Laws in Washington provide a clear framework that allows two adults, regardless of gender, the right to enjoy the benefits of partnership or marriage throughout the state. In statutes, rules and laws relating to same-sex marriages or domestic partnerships in Washington, the words “husband” and “wife” are considered to be gender-neutral terms.
If you’ve recently moved to Washington from another state and have questions about domestic partnerships and same-sex marriage laws, this guide is a good place to find basic answers:
Your Out-of-State Marriage or Partnership
Generally, as long as your domestic partnership or same-sex marriage was made legitimate by the laws of another state, it’s recognized as valid in Washington. As a member of a partnership or marriage formed in another state, you and your spouse or partner are entitled to all of the benefits offered to heterosexual couples in partnerships and marriages in this state. You are also allowed to marry each other again in Washington.
There are exceptions to this recognition. If you and/or your spouse were not at least 17 years of age, and you did not have a court order allowing the marriage, it will not be recognized as valid. If your marriage would be void in Washington for any other reason, such as a kin relationship or an existing marriage to another person, your marriage will not be recognized.
It’s a good idea to officially marry your spouse within a year of becoming a resident of Washington to maintain your out-of-state union’s status as a legally recognized marriage. Alternately, enter a state-recognized domestic partnership within that time frame to secure all of the legal benefits of partnership. Madison Law Firm, PPLC, can answer any questions you have about these and other civil contracts.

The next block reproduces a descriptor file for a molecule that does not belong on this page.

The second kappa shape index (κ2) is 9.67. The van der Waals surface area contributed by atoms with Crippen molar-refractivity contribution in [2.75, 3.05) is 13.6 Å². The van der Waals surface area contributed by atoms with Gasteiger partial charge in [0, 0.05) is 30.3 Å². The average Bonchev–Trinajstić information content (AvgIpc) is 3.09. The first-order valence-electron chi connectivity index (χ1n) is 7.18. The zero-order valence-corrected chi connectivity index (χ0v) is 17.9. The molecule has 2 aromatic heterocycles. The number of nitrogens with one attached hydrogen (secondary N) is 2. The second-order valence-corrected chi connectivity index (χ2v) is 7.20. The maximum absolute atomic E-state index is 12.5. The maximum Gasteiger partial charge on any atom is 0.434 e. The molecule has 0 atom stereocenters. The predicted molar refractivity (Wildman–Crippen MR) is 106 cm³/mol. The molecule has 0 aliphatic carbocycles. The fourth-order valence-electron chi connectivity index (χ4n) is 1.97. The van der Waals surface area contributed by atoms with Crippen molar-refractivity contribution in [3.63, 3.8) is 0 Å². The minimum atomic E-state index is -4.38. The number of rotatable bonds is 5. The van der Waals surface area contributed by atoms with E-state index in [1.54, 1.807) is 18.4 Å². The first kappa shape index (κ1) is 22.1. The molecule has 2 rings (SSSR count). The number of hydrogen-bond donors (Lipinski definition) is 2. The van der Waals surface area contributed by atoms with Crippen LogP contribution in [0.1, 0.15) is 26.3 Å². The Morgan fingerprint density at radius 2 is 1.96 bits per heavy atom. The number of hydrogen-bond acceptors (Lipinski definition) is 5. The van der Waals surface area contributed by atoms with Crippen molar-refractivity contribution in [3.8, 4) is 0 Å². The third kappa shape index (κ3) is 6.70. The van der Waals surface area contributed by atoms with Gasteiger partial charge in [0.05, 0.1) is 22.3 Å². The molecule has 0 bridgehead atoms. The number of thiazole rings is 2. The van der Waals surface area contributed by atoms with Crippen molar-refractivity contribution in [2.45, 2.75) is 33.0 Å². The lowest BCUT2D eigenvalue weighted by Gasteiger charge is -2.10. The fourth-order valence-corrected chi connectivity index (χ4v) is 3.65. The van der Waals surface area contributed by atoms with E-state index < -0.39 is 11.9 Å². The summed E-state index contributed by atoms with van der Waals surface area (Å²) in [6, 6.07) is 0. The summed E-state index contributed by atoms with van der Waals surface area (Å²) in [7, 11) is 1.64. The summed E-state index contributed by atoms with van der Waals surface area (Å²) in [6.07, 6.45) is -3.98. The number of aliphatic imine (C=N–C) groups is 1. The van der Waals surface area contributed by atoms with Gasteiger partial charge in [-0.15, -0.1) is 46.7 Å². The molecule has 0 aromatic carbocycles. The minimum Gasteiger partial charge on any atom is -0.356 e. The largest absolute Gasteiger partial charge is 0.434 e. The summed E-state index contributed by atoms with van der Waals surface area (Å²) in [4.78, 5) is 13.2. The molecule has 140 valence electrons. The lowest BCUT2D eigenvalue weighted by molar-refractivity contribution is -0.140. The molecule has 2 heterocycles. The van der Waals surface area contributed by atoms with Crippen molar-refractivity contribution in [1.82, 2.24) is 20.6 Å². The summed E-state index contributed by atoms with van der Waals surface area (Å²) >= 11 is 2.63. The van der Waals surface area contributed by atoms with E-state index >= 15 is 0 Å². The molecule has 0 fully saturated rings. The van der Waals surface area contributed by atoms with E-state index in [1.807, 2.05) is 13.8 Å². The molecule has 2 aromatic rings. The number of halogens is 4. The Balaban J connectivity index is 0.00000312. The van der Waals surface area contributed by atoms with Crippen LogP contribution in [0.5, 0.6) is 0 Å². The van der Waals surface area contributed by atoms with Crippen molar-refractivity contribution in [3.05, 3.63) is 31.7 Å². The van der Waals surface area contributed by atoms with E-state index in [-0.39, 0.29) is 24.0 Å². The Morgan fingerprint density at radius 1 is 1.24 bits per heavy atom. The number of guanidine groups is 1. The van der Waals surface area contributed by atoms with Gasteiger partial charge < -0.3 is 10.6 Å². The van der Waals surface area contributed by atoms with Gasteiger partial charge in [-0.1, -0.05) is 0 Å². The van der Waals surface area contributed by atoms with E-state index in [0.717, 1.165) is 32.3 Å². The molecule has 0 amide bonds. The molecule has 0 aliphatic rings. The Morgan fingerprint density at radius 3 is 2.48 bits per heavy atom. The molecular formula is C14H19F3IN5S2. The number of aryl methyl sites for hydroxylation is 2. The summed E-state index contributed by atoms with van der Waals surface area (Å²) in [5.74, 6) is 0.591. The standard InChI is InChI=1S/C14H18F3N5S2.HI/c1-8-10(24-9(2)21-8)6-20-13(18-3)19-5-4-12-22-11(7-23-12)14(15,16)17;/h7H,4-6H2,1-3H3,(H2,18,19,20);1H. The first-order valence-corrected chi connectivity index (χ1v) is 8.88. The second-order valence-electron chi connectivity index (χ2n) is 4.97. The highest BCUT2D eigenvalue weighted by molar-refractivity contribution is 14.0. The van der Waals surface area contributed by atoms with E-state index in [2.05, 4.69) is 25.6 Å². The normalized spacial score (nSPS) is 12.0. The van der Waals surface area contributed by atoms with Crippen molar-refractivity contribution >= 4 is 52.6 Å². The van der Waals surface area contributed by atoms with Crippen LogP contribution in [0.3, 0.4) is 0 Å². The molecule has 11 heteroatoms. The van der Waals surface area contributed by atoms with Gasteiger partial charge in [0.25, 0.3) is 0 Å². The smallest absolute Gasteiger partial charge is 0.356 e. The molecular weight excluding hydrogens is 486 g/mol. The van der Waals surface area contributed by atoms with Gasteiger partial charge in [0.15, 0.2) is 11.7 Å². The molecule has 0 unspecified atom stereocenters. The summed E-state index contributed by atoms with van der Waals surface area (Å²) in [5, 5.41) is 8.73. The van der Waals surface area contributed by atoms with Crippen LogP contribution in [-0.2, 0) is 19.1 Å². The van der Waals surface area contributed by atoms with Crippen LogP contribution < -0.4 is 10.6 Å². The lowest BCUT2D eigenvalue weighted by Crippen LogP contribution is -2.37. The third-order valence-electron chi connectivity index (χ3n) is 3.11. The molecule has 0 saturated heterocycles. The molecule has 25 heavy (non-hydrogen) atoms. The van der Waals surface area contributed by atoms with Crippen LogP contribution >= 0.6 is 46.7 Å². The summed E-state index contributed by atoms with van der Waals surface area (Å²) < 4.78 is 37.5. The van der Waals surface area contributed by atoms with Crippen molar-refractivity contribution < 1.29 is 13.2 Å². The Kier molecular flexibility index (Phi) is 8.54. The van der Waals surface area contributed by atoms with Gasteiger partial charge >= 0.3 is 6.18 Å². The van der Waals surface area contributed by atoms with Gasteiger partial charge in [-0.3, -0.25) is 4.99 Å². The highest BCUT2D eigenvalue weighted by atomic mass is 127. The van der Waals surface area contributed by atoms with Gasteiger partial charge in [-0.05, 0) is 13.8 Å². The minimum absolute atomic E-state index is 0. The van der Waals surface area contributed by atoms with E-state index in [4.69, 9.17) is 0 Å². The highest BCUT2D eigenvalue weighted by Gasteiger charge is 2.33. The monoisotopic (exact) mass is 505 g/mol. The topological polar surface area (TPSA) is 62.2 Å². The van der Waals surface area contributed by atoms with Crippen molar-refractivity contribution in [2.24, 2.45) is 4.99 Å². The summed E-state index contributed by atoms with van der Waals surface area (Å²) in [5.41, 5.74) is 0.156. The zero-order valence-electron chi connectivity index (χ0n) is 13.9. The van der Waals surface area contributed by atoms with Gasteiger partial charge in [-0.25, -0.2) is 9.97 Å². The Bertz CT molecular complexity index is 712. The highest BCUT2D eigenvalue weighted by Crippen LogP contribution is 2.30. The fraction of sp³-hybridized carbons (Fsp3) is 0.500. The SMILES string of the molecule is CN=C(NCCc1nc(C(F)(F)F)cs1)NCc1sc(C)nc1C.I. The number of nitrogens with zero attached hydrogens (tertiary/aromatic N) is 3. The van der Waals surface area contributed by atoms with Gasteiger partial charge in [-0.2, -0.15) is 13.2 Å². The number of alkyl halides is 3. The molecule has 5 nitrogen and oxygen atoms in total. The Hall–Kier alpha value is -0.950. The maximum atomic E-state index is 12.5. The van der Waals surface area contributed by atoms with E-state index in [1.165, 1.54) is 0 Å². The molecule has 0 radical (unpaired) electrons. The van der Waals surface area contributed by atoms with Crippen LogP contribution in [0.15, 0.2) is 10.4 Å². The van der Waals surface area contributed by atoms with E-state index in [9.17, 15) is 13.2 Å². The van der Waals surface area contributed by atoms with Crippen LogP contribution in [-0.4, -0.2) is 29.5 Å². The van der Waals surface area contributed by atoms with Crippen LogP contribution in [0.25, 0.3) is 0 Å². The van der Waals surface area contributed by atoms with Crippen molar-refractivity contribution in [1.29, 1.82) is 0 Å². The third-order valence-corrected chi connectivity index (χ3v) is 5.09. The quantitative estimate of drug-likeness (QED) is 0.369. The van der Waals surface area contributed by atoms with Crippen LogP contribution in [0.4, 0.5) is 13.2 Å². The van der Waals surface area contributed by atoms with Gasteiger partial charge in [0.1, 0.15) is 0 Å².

It’s Easy to Wed in Washington
The state of Washington recognizes a marriage as a civil contract between two people. In order to meet the qualifications to be married, both of these people must be at least 18 years of age, and both must be capable of entering into a civil contract.
The two people cannot be related by blood any closer than second cousins. Neither of the people can be a child, sibling, aunt, uncle, grandchild, niece, or nephew of the other person.
You don’t have to recite any specific vows to each other in order to make your marriage official in Washington. All you must do is stand before two witnesses and a religious or judicial official and declare that you take each other to be spouses.
Religious Freedom Laws Limit Same-Sex Participation
While the state recognizes and establishes same-sex unions, Washington also recognizes that religious institutions and organizations have the right to disagree with same-sex civil contracts. Whether or not you agree with a given church’s or faith-based organization’s opinions on same-sex marriage, the state gives these entities the right to deny you services and privileges.
A religious organization may turn you away from marriage counseling services, marriage workshops, religious retreats, and educational courses. They can deny you the right to hold your wedding in their facilities, and they can refuse to perform your marriage ceremony.
You have no cause of action against a religious official or institution if they deny you access to accommodations, goods, and services. No state or local agency can penalize a religious organization for refusing to serve same-sex couples.
If you or your partner are 62 years of age or older, there is a special domestic partnership allowed in Washington. This partnership addresses the problems older couples face with social security and other retirement issues.
To find out more about this special category of civil contracts, or to get help with a same-sex marriage, adoption, divorce or other action, contact our office to schedule a consultation. We stay on top of family and marriage laws in Washington state and do all we can to protect and assert your rights.